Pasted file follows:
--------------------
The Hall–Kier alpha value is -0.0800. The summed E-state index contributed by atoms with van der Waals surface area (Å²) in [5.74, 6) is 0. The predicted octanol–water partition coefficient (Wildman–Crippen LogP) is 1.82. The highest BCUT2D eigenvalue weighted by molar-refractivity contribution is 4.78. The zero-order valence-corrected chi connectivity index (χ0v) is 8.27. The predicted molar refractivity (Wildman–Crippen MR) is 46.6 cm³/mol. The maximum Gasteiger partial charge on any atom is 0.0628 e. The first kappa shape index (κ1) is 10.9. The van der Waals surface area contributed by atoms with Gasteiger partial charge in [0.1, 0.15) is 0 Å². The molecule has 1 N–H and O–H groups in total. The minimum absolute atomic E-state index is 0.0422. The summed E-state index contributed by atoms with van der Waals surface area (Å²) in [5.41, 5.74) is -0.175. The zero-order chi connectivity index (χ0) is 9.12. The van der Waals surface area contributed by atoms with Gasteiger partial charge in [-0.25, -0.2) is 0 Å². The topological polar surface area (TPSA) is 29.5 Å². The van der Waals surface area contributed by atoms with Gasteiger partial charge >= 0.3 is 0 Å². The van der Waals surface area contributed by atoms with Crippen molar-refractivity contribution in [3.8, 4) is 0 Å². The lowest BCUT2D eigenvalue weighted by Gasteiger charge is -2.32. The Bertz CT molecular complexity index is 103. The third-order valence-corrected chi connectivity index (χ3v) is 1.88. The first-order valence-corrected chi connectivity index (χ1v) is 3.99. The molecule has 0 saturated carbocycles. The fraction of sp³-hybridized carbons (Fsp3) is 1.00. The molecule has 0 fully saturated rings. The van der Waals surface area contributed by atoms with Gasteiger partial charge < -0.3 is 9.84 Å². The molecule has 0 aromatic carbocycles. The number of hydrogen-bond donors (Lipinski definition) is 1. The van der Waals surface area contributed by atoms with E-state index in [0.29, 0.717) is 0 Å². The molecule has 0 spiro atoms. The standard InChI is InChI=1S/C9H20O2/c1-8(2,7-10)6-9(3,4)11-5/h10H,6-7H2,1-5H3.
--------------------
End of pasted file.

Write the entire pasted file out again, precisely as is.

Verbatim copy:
The Hall–Kier alpha value is -0.0800. The summed E-state index contributed by atoms with van der Waals surface area (Å²) in [5.74, 6) is 0. The predicted octanol–water partition coefficient (Wildman–Crippen LogP) is 1.82. The highest BCUT2D eigenvalue weighted by molar-refractivity contribution is 4.78. The zero-order valence-corrected chi connectivity index (χ0v) is 8.27. The predicted molar refractivity (Wildman–Crippen MR) is 46.6 cm³/mol. The maximum Gasteiger partial charge on any atom is 0.0628 e. The first kappa shape index (κ1) is 10.9. The van der Waals surface area contributed by atoms with Gasteiger partial charge in [0.1, 0.15) is 0 Å². The molecule has 1 N–H and O–H groups in total. The minimum absolute atomic E-state index is 0.0422. The summed E-state index contributed by atoms with van der Waals surface area (Å²) in [5.41, 5.74) is -0.175. The zero-order chi connectivity index (χ0) is 9.12. The van der Waals surface area contributed by atoms with Gasteiger partial charge in [-0.25, -0.2) is 0 Å². The topological polar surface area (TPSA) is 29.5 Å². The van der Waals surface area contributed by atoms with Gasteiger partial charge >= 0.3 is 0 Å². The van der Waals surface area contributed by atoms with Crippen molar-refractivity contribution in [3.8, 4) is 0 Å². The lowest BCUT2D eigenvalue weighted by Gasteiger charge is -2.32. The Bertz CT molecular complexity index is 103. The third-order valence-corrected chi connectivity index (χ3v) is 1.88. The first-order valence-corrected chi connectivity index (χ1v) is 3.99. The molecule has 0 saturated carbocycles. The fraction of sp³-hybridized carbons (Fsp3) is 1.00. The molecule has 0 fully saturated rings. The van der Waals surface area contributed by atoms with Gasteiger partial charge < -0.3 is 9.84 Å². The molecule has 0 aromatic carbocycles. The number of hydrogen-bond donors (Lipinski definition) is 1. The van der Waals surface area contributed by atoms with E-state index in [0.29, 0.717) is 0 Å². The molecule has 0 spiro atoms. The standard InChI is InChI=1S/C9H20O2/c1-8(2,7-10)6-9(3,4)11-5/h10H,6-7H2,1-5H3.